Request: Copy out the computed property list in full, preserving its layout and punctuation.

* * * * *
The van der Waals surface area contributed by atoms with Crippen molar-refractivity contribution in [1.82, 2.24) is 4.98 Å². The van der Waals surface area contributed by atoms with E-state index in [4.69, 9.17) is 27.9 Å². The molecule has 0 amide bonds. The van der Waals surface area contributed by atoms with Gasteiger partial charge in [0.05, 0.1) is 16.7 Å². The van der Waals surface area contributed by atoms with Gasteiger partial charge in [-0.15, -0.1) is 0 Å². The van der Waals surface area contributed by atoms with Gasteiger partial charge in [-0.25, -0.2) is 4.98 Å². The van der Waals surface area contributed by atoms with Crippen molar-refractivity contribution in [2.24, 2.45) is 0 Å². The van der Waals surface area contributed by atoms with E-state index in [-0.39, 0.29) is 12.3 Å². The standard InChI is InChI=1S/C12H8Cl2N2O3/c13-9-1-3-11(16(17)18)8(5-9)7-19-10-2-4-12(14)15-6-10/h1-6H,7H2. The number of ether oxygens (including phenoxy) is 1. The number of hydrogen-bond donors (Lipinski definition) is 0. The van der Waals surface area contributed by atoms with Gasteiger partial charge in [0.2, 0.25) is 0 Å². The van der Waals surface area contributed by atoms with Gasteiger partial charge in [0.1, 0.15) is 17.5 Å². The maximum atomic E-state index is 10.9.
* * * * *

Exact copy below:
The van der Waals surface area contributed by atoms with Crippen molar-refractivity contribution in [1.82, 2.24) is 4.98 Å². The van der Waals surface area contributed by atoms with E-state index in [4.69, 9.17) is 27.9 Å². The molecule has 0 amide bonds. The van der Waals surface area contributed by atoms with Gasteiger partial charge in [0.05, 0.1) is 16.7 Å². The van der Waals surface area contributed by atoms with Gasteiger partial charge in [-0.15, -0.1) is 0 Å². The van der Waals surface area contributed by atoms with Gasteiger partial charge in [-0.25, -0.2) is 4.98 Å². The van der Waals surface area contributed by atoms with Crippen molar-refractivity contribution in [2.24, 2.45) is 0 Å². The van der Waals surface area contributed by atoms with E-state index in [-0.39, 0.29) is 12.3 Å². The standard InChI is InChI=1S/C12H8Cl2N2O3/c13-9-1-3-11(16(17)18)8(5-9)7-19-10-2-4-12(14)15-6-10/h1-6H,7H2. The number of ether oxygens (including phenoxy) is 1. The number of hydrogen-bond donors (Lipinski definition) is 0. The van der Waals surface area contributed by atoms with Gasteiger partial charge in [0.2, 0.25) is 0 Å². The van der Waals surface area contributed by atoms with Gasteiger partial charge in [0.1, 0.15) is 17.5 Å². The maximum atomic E-state index is 10.9.